The excerpt above is a transcription of Herbie’s short solo on the A section, right before Wayne Shorter states two thirds of the closing melody, coming in on the bridge (B) and going into the final A and coda. The inspired introduction is another spot in this version where the piano is featured. Listen closely to the form throughout: A (9 measures), B (9 measures), A (9 measures). That’s three sections of nine measures each. Cool, unusual, and reminiscent of Nikola Tesla’s obsession with 3, 6, and 9 (numbers often seen as representing the non-physical realm). I’m guessing “Infant Eyes” is certainly a tune the genius inventor would have thoroughly enjoyed…
Shorter, Wayne. Speak no Evil. Blue Note/Decca 744042. 2021 (originally released in 1966, recorded 1964).
Jazz is indeed a language. When children learn a language, they listen, pick out their favorite words, and repeat what they hear… Over and over again! We jazz musicians can totally take example from these kids in order to improve our knowledge of – and fluency in – the language of jazz. Of course, the repeating part will involve transposing as well, and that’s where the fun really starts!
So I’ve decided to regularly transcribe some of my favorite solos, pick my favorite phrases, and share my findings with you on here. I hope you’ll enjoy them! Today, let’s start with Milt Jackson’s vibraphone solo on Anthropology.
It’s always nice to practice rhythm changes with its characteristic I-VI-II-V progression (in fact Ima7-V7alt/II-IImi7-V7(b9) in this particular case) since it’s such a common harmonic pattern in jazz.
The one phrase that really stuck out for me is played in bars 9 to 12. I like it because it has some cool non-diatonic action in bar 10. Here’s how I practiced it both in my right and left hands, using two different kinds of voicings for the accompanying hand (“positions A and B” as Mark Levine puts it in his Jazz Piano Book). The example is in Bb major, the original key. As stated before, it’s essential to take it fully around the cycle of 5ths in order to make sure to really internalize the phrase and the chords in all keys. Just be mindful of low interval limits when playing the chords in the left hand.
The use of anticipation in the second bar of Milt’s phrase is remarkable: the first four eighth notes (Ab B A F#) are all part of the half-whole scale based on F, which is the scale we would use over F7(b9). The second set of eighth notes (Bb F D Bb) is simply a descending triad outlining the upcoming Bbma7 sound in the third bar.
It’s also interesting to note that in one of the positions, the G7alt voicing can be thought of as Fmi7(b5)/G (bars 1 & 11). That means you can play a mi7(b5) chord a whole step below the root of any altered chord, and you’ve instantly got yourself a cool voicing for it!
Similarly, in the other position, the G7alt voicing resembles a Bma7(b5)/G (bars 6 & 16). So it’s also an option to play a ma7(b5) chord a major third above the root of any altered chord to get the desired altered sound.
Here’s a transcription of Maceo Parker‘s alto saxophone solo on Uptown Up, the opening track from his album Funk Overload (1998), followed by an analysis of what’s going on melodically…
Note: although Maceo’s rhythm, phrasing, and expression won’t be discussed in length in this post, they are also really hip and definitely worth spending time accurately imitating on your instrument!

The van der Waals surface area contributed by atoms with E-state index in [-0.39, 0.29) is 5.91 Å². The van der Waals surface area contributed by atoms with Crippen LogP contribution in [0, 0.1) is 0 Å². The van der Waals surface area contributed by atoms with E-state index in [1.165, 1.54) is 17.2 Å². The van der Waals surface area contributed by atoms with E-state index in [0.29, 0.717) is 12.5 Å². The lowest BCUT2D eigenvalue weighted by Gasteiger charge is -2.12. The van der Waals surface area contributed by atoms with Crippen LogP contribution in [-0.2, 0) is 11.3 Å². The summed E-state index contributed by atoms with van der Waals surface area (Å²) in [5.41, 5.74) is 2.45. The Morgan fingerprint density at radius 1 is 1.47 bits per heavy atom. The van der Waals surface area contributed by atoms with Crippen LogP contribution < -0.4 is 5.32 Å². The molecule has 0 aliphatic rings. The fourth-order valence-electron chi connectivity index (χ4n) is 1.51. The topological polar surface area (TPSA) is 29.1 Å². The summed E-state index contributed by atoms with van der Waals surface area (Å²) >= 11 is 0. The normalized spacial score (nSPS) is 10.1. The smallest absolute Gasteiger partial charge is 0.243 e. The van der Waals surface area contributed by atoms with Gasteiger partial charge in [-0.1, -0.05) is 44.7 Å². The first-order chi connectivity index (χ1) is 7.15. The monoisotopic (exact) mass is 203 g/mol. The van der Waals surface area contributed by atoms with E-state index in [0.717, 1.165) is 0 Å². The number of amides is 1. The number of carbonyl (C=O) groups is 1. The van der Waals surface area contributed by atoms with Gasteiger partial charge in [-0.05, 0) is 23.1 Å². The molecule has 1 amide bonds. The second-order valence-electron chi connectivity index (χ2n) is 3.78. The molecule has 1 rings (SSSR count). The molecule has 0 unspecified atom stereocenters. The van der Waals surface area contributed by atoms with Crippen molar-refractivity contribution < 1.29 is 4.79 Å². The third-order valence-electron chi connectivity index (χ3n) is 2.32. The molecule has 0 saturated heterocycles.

Shifts between major and minor blues scales:
[bar 0 – bar 3/beat 3]: Bb major blues
[bar 3/beat 4 – bar 5/beat 2]: Bb minor blues
[bar 5/beat 3 – bar 7/beat 1]: Bb major blues
[bar 7/beat 2 – bar 8/beat 2]: Bb minor blues
[bar 8/beat 3]: Bb major blues
[bar 8/beat 4 – bar 11]: C major blues
[bar 13/beat 3 – bar 15/beat 1]: C major blues
[bar 15/beat 2 – 16/beat 2]: C minor blues
[bar 17]: Bb major blues
[bar 18]: Bb minor blues
[bar 24]: Bb major scale
Passages where major and minor blues scales are intertwined:
[bar 12 – bar 13/beat 3]
[bar 16/beat 3 – bar 16/beat 4] (ascending chromatic motion)
[bar 19 – bar 23]
Comments on “intertwined” passages:
D# E F F# G: C blues. E is characteristic of C major blues, while F and F# are characteristic of C minor blues.
D D# E F (F#): Bb blues as a melodic anticipation of the next chord/section, with D characteristic of Bb major blues, and D# (Eb) and E characteristic of Bb minor blues. In this case the F# on the 1st beat of bar 17 is a lower chromatic approach to G (scale degree 6 of the Bb major blues scale). The note F# doesn’t belong to either of the blues scales in Bb. Arguably, it could still be heard as the blue note of the reminiscing C minor blues sound. In any case, the F# is part of the ascending chromatic motion initiated on beat 3 of bar 16.
C C# D D# E F: Bb blues. C and D are characteristic of Bb major blues, while D# (Eb) and E are characteristic of Bb minor blues.
Ab G F Eb D: Bb blues. Ab and Eb belong to Bb minor blues, G and D belong to Bb major blues, and F is common to both scales.
So based on this transcription, a few patterns stand out when intertwining major and minor blues scales:
an ascending chromatic motion from scale degrees 2/#2/3 up to scale degree 5;
a descending diatonic motion (akin to the mixolydian mode) from scale degree b7.
Conclusion: Maceo sets up the tone of his improvisation by using the minor and major blues scales separately at first, and then begins intertwining them more and more as he goes along. He finally crafts a whole passage featuring extensive chromaticism from bars 19 to 23, before wrapping up with an effective and strong major blues statement (bar 24).